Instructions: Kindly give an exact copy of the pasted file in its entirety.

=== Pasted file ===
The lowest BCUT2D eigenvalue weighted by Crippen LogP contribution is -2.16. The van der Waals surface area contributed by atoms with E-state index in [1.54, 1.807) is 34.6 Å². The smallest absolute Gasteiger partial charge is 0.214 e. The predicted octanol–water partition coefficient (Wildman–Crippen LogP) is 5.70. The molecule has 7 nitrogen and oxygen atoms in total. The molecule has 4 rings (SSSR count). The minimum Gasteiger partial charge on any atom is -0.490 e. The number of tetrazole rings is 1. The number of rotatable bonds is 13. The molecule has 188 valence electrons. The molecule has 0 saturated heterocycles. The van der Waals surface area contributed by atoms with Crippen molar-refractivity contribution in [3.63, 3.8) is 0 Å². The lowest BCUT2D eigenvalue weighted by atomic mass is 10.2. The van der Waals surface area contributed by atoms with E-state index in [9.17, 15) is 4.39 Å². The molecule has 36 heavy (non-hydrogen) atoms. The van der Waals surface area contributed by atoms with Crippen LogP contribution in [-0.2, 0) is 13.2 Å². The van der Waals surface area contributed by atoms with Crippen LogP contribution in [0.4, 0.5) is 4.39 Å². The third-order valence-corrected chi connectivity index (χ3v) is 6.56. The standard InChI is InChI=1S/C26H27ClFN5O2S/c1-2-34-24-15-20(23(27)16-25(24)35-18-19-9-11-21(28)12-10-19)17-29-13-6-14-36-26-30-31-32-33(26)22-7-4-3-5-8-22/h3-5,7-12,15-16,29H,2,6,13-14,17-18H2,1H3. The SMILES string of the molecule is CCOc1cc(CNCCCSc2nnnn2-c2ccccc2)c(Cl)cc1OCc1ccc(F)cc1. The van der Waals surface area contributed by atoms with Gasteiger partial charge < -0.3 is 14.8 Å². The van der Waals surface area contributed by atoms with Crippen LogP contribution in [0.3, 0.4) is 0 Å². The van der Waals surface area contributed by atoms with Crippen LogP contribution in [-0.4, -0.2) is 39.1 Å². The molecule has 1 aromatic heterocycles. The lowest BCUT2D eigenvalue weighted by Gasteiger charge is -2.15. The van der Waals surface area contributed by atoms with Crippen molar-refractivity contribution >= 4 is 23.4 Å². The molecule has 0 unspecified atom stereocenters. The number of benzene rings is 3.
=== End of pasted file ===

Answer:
The lowest BCUT2D eigenvalue weighted by Crippen LogP contribution is -2.16. The van der Waals surface area contributed by atoms with E-state index in [1.54, 1.807) is 34.6 Å². The smallest absolute Gasteiger partial charge is 0.214 e. The predicted octanol–water partition coefficient (Wildman–Crippen LogP) is 5.70. The molecule has 7 nitrogen and oxygen atoms in total. The molecule has 4 rings (SSSR count). The minimum Gasteiger partial charge on any atom is -0.490 e. The number of tetrazole rings is 1. The number of rotatable bonds is 13. The molecule has 188 valence electrons. The molecule has 0 saturated heterocycles. The van der Waals surface area contributed by atoms with Crippen molar-refractivity contribution in [3.63, 3.8) is 0 Å². The lowest BCUT2D eigenvalue weighted by atomic mass is 10.2. The van der Waals surface area contributed by atoms with E-state index in [9.17, 15) is 4.39 Å². The molecule has 36 heavy (non-hydrogen) atoms. The van der Waals surface area contributed by atoms with Crippen LogP contribution in [-0.2, 0) is 13.2 Å². The van der Waals surface area contributed by atoms with Crippen LogP contribution in [0.4, 0.5) is 4.39 Å². The third-order valence-corrected chi connectivity index (χ3v) is 6.56. The standard InChI is InChI=1S/C26H27ClFN5O2S/c1-2-34-24-15-20(23(27)16-25(24)35-18-19-9-11-21(28)12-10-19)17-29-13-6-14-36-26-30-31-32-33(26)22-7-4-3-5-8-22/h3-5,7-12,15-16,29H,2,6,13-14,17-18H2,1H3. The SMILES string of the molecule is CCOc1cc(CNCCCSc2nnnn2-c2ccccc2)c(Cl)cc1OCc1ccc(F)cc1. The van der Waals surface area contributed by atoms with Gasteiger partial charge < -0.3 is 14.8 Å². The van der Waals surface area contributed by atoms with Crippen LogP contribution in [0.3, 0.4) is 0 Å². The van der Waals surface area contributed by atoms with Crippen LogP contribution in [-0.4, -0.2) is 39.1 Å². The molecule has 1 aromatic heterocycles. The lowest BCUT2D eigenvalue weighted by Gasteiger charge is -2.15. The van der Waals surface area contributed by atoms with Crippen molar-refractivity contribution >= 4 is 23.4 Å². The molecule has 0 unspecified atom stereocenters. The number of benzene rings is 3.